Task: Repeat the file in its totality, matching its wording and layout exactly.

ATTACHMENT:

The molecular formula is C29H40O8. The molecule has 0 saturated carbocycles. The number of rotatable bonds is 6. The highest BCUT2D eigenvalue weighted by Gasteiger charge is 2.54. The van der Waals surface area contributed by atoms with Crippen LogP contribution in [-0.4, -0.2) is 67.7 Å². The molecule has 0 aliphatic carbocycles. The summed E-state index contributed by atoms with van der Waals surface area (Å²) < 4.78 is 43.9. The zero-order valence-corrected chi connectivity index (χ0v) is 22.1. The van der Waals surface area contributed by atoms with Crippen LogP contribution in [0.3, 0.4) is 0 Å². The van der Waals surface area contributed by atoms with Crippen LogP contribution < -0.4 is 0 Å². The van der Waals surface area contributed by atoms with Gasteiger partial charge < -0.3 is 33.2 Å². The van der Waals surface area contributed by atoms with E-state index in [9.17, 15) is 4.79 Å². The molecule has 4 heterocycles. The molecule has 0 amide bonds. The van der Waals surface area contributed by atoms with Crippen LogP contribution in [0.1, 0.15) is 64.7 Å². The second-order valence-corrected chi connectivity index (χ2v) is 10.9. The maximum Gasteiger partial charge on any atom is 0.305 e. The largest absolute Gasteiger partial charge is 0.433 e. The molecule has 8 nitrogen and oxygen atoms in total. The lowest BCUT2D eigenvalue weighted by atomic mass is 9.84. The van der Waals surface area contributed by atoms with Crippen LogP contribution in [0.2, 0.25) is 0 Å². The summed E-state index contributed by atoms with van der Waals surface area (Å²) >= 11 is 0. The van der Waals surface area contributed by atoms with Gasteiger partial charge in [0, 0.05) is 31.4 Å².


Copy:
The molecular formula is C29H40O8. The molecule has 0 saturated carbocycles. The number of rotatable bonds is 6. The highest BCUT2D eigenvalue weighted by Gasteiger charge is 2.54. The van der Waals surface area contributed by atoms with Crippen LogP contribution in [-0.4, -0.2) is 67.7 Å². The molecule has 0 aliphatic carbocycles. The summed E-state index contributed by atoms with van der Waals surface area (Å²) < 4.78 is 43.9. The zero-order valence-corrected chi connectivity index (χ0v) is 22.1. The van der Waals surface area contributed by atoms with Crippen LogP contribution in [0.3, 0.4) is 0 Å². The van der Waals surface area contributed by atoms with Crippen LogP contribution < -0.4 is 0 Å². The van der Waals surface area contributed by atoms with Gasteiger partial charge < -0.3 is 33.2 Å². The van der Waals surface area contributed by atoms with E-state index in [9.17, 15) is 4.79 Å². The molecule has 4 heterocycles. The molecule has 0 amide bonds. The van der Waals surface area contributed by atoms with Crippen LogP contribution in [0.1, 0.15) is 64.7 Å². The second-order valence-corrected chi connectivity index (χ2v) is 10.9. The maximum Gasteiger partial charge on any atom is 0.305 e. The largest absolute Gasteiger partial charge is 0.433 e. The molecule has 8 nitrogen and oxygen atoms in total. The lowest BCUT2D eigenvalue weighted by atomic mass is 9.84. The van der Waals surface area contributed by atoms with Crippen LogP contribution in [0.2, 0.25) is 0 Å². The summed E-state index contributed by atoms with van der Waals surface area (Å²) >= 11 is 0. The van der Waals surface area contributed by atoms with Gasteiger partial charge in [0, 0.05) is 31.4 Å².